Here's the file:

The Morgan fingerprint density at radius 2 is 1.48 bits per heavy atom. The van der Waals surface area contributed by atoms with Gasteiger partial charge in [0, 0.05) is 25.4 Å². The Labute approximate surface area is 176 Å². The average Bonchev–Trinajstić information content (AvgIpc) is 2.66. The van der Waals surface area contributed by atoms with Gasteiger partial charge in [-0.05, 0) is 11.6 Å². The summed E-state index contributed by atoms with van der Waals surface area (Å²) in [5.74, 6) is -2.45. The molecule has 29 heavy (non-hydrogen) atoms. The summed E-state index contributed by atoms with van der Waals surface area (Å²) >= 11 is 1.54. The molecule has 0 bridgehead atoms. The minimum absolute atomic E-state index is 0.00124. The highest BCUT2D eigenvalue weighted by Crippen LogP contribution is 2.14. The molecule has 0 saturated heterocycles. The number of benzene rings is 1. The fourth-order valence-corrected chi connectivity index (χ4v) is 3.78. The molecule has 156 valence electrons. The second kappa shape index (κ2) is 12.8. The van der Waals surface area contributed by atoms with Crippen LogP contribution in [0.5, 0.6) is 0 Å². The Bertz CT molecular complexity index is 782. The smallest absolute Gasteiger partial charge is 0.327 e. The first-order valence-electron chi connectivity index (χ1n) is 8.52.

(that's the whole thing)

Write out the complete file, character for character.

The Morgan fingerprint density at radius 2 is 1.48 bits per heavy atom. The van der Waals surface area contributed by atoms with Gasteiger partial charge in [0, 0.05) is 25.4 Å². The Labute approximate surface area is 176 Å². The average Bonchev–Trinajstić information content (AvgIpc) is 2.66. The van der Waals surface area contributed by atoms with Gasteiger partial charge in [-0.05, 0) is 11.6 Å². The summed E-state index contributed by atoms with van der Waals surface area (Å²) in [5.74, 6) is -2.45. The molecule has 29 heavy (non-hydrogen) atoms. The summed E-state index contributed by atoms with van der Waals surface area (Å²) >= 11 is 1.54. The molecule has 0 bridgehead atoms. The minimum absolute atomic E-state index is 0.00124. The highest BCUT2D eigenvalue weighted by Crippen LogP contribution is 2.14. The molecule has 0 saturated heterocycles. The number of benzene rings is 1. The fourth-order valence-corrected chi connectivity index (χ4v) is 3.78. The molecule has 156 valence electrons. The second kappa shape index (κ2) is 12.8. The van der Waals surface area contributed by atoms with Crippen LogP contribution in [0.5, 0.6) is 0 Å². The Bertz CT molecular complexity index is 782. The smallest absolute Gasteiger partial charge is 0.327 e. The first-order valence-electron chi connectivity index (χ1n) is 8.52.